Vikings fans breathed a collective sigh of relief when Adrian Peterson was cleared to practice recently. Steelers fans were confused and surprised when Rashard Mendenhall was removed from the PUP list last week. Both were recovering from surgery to repair — it’s actually a reconstruction — a torn anterior cruciate ligament (ACL). Also cleared to practice were Steelers nose tackle Casey Hampton and LT Max Starks, who sustained similar injuries in the Wild Card round playoff loss to the Broncos last January.
Now the obvious question is: are they coming back too soon? Professional athletes are trained to push hard and minimize their injury time. One Hall of Famer thinks Peterson should take more time; 49ers legend Jerry Rice returned 111 days (less than 4 months) after his ACL repair and promptly broke his patella (knee cap) in the same knee. He has publicly cautioned against Peterson’s seemingly rapid return.
One factor to consider is that Peterson had repairs to both his ACL and his MCL, which requires a longer recovery than an ACL repair alone. In addition, more than 60% of ACL injuries are associated with a meniscal tear. Adding a repair of the meniscus, the cushion between the bones of the joint, has been shown to lengthen recovery according to a study published by the American Academy of Orthopaedic Surgeons. Rice had both repaired as well. When he announced his return to the field after a mere 17 weeks, a number of my orthopaedic colleagues actually predicted that he would suffer a pateller fracture. It typically takes a year for the body to incorporate the graft used for the repair, regardless as to whether it is a cadaver graft or an autograft harvested from the patient. Without that strength from proper healing, the ligament is at high risk for another injury.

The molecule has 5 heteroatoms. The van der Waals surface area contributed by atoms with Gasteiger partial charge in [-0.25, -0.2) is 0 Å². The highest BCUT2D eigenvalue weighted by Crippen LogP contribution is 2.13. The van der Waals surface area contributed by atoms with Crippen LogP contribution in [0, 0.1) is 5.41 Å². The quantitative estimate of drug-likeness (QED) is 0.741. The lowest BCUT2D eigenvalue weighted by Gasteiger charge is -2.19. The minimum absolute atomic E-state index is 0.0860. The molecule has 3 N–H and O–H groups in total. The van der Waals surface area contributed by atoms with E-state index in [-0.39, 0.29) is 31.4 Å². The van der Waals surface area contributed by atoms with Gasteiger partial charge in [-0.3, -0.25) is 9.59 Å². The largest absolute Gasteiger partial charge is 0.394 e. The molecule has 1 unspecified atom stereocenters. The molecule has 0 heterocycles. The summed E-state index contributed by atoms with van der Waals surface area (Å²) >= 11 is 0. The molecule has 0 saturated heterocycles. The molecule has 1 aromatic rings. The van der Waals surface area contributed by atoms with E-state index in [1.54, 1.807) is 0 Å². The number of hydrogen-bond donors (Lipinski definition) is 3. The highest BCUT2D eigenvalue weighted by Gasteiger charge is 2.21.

Another consideration is what kind of movement is necessary. Obviously, a running back will place more stress and strain on his knee with cutting and pivots than an offensive lineman. Steelers running back Baron Batch, who tore his ACL in the 2011 pre-season as a rookie, said he is just now finally feeling that he can trust his knee to hold up with every movement. Patriots WR Wes Welker tore his ACL and MCL in January 2010 and worked hard to return for the following season. A look at his stats over the past 5 years, however, clearly show that he wasn’t back to his usual form. Even Tom Brady, a fairly immobile quarterback, required a year to recover from his ACL injury.
So is AP making a mistake returning 7 months post-op? Only time will tell. In the meantime, don’t expect to see the same old “All Day” until 2013.
Melanie Friedlander is a board-certified surgeon and a contributor to Aerys NFL. You can follow her on twitter at www.twitter.com/girlsurgeon.